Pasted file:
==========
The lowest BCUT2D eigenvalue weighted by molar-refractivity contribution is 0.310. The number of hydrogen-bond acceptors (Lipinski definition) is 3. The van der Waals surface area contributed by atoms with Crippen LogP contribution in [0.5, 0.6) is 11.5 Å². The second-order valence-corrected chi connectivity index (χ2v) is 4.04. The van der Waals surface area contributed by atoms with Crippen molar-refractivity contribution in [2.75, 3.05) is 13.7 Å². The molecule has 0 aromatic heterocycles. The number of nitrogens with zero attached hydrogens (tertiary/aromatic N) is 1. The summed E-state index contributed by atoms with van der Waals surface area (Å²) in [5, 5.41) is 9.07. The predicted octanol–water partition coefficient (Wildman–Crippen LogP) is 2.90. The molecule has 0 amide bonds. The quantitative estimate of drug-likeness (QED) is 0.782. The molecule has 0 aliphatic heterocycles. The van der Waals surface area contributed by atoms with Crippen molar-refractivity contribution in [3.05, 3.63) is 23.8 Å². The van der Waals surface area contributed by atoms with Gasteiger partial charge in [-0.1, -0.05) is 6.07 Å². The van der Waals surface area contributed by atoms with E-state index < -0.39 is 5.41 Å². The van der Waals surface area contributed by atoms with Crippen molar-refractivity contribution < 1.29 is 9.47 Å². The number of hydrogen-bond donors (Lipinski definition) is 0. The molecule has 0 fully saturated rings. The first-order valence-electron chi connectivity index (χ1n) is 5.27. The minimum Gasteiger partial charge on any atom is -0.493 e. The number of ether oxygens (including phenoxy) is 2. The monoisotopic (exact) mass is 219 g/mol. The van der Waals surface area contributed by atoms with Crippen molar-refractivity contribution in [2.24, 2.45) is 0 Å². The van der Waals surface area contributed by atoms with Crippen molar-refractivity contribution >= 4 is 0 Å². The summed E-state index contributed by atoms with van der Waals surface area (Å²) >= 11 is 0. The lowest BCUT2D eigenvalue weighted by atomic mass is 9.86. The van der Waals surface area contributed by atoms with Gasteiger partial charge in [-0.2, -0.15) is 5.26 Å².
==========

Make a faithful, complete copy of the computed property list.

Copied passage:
The lowest BCUT2D eigenvalue weighted by molar-refractivity contribution is 0.310. The number of hydrogen-bond acceptors (Lipinski definition) is 3. The van der Waals surface area contributed by atoms with Crippen LogP contribution in [0.5, 0.6) is 11.5 Å². The second-order valence-corrected chi connectivity index (χ2v) is 4.04. The van der Waals surface area contributed by atoms with Crippen molar-refractivity contribution in [2.75, 3.05) is 13.7 Å². The molecule has 0 aromatic heterocycles. The number of nitrogens with zero attached hydrogens (tertiary/aromatic N) is 1. The summed E-state index contributed by atoms with van der Waals surface area (Å²) in [5, 5.41) is 9.07. The predicted octanol–water partition coefficient (Wildman–Crippen LogP) is 2.90. The molecule has 0 amide bonds. The quantitative estimate of drug-likeness (QED) is 0.782. The molecule has 0 aliphatic heterocycles. The van der Waals surface area contributed by atoms with Crippen molar-refractivity contribution in [3.05, 3.63) is 23.8 Å². The van der Waals surface area contributed by atoms with Gasteiger partial charge in [-0.1, -0.05) is 6.07 Å². The van der Waals surface area contributed by atoms with E-state index < -0.39 is 5.41 Å². The van der Waals surface area contributed by atoms with Crippen molar-refractivity contribution < 1.29 is 9.47 Å². The number of hydrogen-bond donors (Lipinski definition) is 0. The molecule has 0 fully saturated rings. The first-order valence-electron chi connectivity index (χ1n) is 5.27. The minimum Gasteiger partial charge on any atom is -0.493 e. The number of ether oxygens (including phenoxy) is 2. The monoisotopic (exact) mass is 219 g/mol. The van der Waals surface area contributed by atoms with Crippen molar-refractivity contribution in [2.24, 2.45) is 0 Å². The van der Waals surface area contributed by atoms with Crippen molar-refractivity contribution >= 4 is 0 Å². The summed E-state index contributed by atoms with van der Waals surface area (Å²) >= 11 is 0. The lowest BCUT2D eigenvalue weighted by atomic mass is 9.86. The van der Waals surface area contributed by atoms with Gasteiger partial charge in [-0.2, -0.15) is 5.26 Å².